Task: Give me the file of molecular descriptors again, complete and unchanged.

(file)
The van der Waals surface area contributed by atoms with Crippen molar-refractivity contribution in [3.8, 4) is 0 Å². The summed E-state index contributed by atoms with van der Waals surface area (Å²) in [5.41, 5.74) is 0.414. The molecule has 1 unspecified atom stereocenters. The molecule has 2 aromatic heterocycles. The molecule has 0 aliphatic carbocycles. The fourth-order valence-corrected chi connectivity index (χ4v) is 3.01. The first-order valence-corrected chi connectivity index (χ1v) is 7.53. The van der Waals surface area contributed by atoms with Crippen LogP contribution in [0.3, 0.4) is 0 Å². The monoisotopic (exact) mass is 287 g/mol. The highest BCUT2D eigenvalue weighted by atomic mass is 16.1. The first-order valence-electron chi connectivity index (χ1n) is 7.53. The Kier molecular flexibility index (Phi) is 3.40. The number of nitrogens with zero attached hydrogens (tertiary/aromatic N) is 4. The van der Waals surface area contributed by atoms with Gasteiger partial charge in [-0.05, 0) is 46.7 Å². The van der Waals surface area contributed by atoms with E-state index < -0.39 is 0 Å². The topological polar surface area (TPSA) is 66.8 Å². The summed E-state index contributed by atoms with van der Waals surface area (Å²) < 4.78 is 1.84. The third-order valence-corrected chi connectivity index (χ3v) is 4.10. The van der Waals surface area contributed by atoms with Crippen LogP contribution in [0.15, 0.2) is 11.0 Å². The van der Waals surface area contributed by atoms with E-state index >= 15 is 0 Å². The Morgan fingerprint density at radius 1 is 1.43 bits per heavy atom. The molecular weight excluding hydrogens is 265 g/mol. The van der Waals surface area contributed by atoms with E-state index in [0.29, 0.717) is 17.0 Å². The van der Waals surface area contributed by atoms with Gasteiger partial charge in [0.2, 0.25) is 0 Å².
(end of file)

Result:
The van der Waals surface area contributed by atoms with Crippen molar-refractivity contribution in [3.8, 4) is 0 Å². The summed E-state index contributed by atoms with van der Waals surface area (Å²) in [5.41, 5.74) is 0.414. The molecule has 1 unspecified atom stereocenters. The molecule has 2 aromatic heterocycles. The molecule has 0 aliphatic carbocycles. The fourth-order valence-corrected chi connectivity index (χ4v) is 3.01. The first-order valence-corrected chi connectivity index (χ1v) is 7.53. The van der Waals surface area contributed by atoms with Crippen LogP contribution in [0.3, 0.4) is 0 Å². The monoisotopic (exact) mass is 287 g/mol. The highest BCUT2D eigenvalue weighted by atomic mass is 16.1. The first-order valence-electron chi connectivity index (χ1n) is 7.53. The Kier molecular flexibility index (Phi) is 3.40. The number of nitrogens with zero attached hydrogens (tertiary/aromatic N) is 4. The van der Waals surface area contributed by atoms with Gasteiger partial charge in [-0.05, 0) is 46.7 Å². The van der Waals surface area contributed by atoms with E-state index < -0.39 is 0 Å². The topological polar surface area (TPSA) is 66.8 Å². The summed E-state index contributed by atoms with van der Waals surface area (Å²) < 4.78 is 1.84. The third-order valence-corrected chi connectivity index (χ3v) is 4.10. The van der Waals surface area contributed by atoms with Crippen LogP contribution in [0.15, 0.2) is 11.0 Å². The van der Waals surface area contributed by atoms with E-state index >= 15 is 0 Å². The Morgan fingerprint density at radius 1 is 1.43 bits per heavy atom. The molecular weight excluding hydrogens is 265 g/mol. The van der Waals surface area contributed by atoms with E-state index in [0.29, 0.717) is 17.0 Å². The van der Waals surface area contributed by atoms with Gasteiger partial charge in [0.2, 0.25) is 0 Å².